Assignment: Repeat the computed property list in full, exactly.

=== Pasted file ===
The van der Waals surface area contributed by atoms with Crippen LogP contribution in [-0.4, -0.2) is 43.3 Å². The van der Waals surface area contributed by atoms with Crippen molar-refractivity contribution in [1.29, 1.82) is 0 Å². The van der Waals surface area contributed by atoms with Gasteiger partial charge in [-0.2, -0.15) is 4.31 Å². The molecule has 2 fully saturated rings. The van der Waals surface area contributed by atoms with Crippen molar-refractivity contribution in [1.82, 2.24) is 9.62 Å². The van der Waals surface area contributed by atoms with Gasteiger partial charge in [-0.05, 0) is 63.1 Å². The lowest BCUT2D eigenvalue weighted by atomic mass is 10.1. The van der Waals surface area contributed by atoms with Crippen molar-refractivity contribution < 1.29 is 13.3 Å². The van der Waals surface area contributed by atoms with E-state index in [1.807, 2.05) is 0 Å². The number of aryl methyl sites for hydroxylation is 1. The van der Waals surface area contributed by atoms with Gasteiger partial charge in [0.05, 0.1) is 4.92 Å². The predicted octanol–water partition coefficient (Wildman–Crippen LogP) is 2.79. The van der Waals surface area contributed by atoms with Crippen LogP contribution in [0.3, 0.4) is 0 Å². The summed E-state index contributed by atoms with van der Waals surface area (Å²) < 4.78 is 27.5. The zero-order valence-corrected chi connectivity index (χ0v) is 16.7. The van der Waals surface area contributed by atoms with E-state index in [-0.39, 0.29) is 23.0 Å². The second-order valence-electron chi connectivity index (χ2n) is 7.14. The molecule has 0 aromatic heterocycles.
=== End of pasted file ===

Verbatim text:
The van der Waals surface area contributed by atoms with Crippen LogP contribution in [-0.4, -0.2) is 43.3 Å². The van der Waals surface area contributed by atoms with Crippen molar-refractivity contribution in [1.29, 1.82) is 0 Å². The van der Waals surface area contributed by atoms with Gasteiger partial charge in [-0.2, -0.15) is 4.31 Å². The molecule has 2 fully saturated rings. The van der Waals surface area contributed by atoms with Crippen molar-refractivity contribution in [1.82, 2.24) is 9.62 Å². The van der Waals surface area contributed by atoms with Gasteiger partial charge in [-0.05, 0) is 63.1 Å². The lowest BCUT2D eigenvalue weighted by atomic mass is 10.1. The van der Waals surface area contributed by atoms with Crippen molar-refractivity contribution < 1.29 is 13.3 Å². The van der Waals surface area contributed by atoms with E-state index in [1.807, 2.05) is 0 Å². The number of aryl methyl sites for hydroxylation is 1. The van der Waals surface area contributed by atoms with Gasteiger partial charge in [0.05, 0.1) is 4.92 Å². The predicted octanol–water partition coefficient (Wildman–Crippen LogP) is 2.79. The van der Waals surface area contributed by atoms with Crippen LogP contribution in [0.3, 0.4) is 0 Å². The summed E-state index contributed by atoms with van der Waals surface area (Å²) < 4.78 is 27.5. The zero-order valence-corrected chi connectivity index (χ0v) is 16.7. The van der Waals surface area contributed by atoms with E-state index in [-0.39, 0.29) is 23.0 Å². The second-order valence-electron chi connectivity index (χ2n) is 7.14. The molecule has 0 aromatic heterocycles.